Special remembrance service at North Walsham memorial hospital

A historic building block of North Walsham's war memorial hospital was rededicated today as the country stood still to remember the fallen.

The imposing stone was the focal point of the remembrance service at the town's redeveloped hospital as it was unveiled in its new position.

It originally sat amongst the bricks of the town's old hospital, which opened in 1924, but was carefully recovered from the now demolished building so it could become part of the new multi-million pound facility.

Campaigners have battled for several years to save the hospital, which was threatened with closure, and North Walsham will now become home to a state of the art 24-bed unit.

Brian Elliott, chairman of the hospital's League of Friends welcomed staff, dignitaries and members of the Royal British Legion to the service this morning, which began with a two minute silence.


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He said: 'I feel sure that our forefathers back in 1919 would be very, very proud of the community that's campaigned and succeeded in saving our hospital and having it replaced with a new state of the art facility.'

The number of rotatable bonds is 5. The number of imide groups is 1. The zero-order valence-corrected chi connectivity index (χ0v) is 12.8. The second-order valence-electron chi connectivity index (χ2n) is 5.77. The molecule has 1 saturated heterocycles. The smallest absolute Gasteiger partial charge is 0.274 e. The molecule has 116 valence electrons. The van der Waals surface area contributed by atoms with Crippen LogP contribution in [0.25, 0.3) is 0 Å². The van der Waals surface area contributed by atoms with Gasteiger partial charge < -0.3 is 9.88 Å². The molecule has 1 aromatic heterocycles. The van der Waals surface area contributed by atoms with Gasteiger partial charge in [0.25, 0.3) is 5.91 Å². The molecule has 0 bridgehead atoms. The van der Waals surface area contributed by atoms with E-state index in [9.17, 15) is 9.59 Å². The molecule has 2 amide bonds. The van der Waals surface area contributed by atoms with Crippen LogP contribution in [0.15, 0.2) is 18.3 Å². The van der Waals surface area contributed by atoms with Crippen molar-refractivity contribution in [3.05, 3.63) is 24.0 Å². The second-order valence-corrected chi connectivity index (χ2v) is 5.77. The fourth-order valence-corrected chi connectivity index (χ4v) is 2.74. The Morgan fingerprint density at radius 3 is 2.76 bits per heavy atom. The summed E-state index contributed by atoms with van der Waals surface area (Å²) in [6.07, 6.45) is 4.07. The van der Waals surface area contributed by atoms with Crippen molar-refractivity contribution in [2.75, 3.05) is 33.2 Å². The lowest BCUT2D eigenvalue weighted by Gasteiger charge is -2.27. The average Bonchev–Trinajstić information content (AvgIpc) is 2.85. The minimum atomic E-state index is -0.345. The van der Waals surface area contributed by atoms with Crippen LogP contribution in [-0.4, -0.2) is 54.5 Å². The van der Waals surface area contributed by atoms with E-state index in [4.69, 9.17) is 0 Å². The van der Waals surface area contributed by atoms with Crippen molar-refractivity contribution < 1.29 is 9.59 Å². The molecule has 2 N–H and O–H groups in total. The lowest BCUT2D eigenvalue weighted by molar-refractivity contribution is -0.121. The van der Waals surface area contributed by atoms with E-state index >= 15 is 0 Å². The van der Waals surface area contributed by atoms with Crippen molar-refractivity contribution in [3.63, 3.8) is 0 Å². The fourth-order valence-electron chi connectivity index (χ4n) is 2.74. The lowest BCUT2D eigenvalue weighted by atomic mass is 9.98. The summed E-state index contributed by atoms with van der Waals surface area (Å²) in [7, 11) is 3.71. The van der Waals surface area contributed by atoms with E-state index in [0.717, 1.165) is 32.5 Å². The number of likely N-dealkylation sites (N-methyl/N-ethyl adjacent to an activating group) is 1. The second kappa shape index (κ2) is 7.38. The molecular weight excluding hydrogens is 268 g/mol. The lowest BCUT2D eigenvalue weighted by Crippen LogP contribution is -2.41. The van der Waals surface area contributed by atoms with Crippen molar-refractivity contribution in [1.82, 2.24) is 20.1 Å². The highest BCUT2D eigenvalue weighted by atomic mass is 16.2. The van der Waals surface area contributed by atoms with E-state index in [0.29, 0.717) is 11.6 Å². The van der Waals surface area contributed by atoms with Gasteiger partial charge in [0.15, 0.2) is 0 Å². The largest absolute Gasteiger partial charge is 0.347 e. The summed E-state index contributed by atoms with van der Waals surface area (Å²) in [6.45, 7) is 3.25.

Major General Patrick Stone, president of the Norfolk division of the Soldiers, Sailors, Airmen and Families Association, then unveiled the newly positioned memorial, before the service and laying of wreathes.

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Mr Elliott said: 'I wanted the stone for Armistice Day, I thought it would be very relevant. It's a very important day in the future and history of the hospital, it's a milestone if you like.'

George Cook, 85, was one of the key campaigners who helped spearhead the project to keep the hospital in the town; work he described as 'pay back' after the staff at the old facility saved his life at the age of two when he came down with a kidney disease.

The Grange Court resident was among the assembled guests at today's remembrance service and was delighted to see the stone in its new position.

'It's marvellous to see it done, this is the start of the finish,' he added. 'This is what the people of North Walsham have been up against, they never thought they would see the stone put in place in the new hospital. It's what I have been fighting for for six years.'

The original hospital was built after the First World War when a group of residents got together and organised an appeal to raise the money needed to build the facility. The foundation stone was laid in 1919 but the project was then delayed and was not completed until 1924, when Princess Marie Louise - a granddaughter of Queen Victoria - opened the hospital.

Remembrance services were also held today in Cromer, Mundesley and Stalham.

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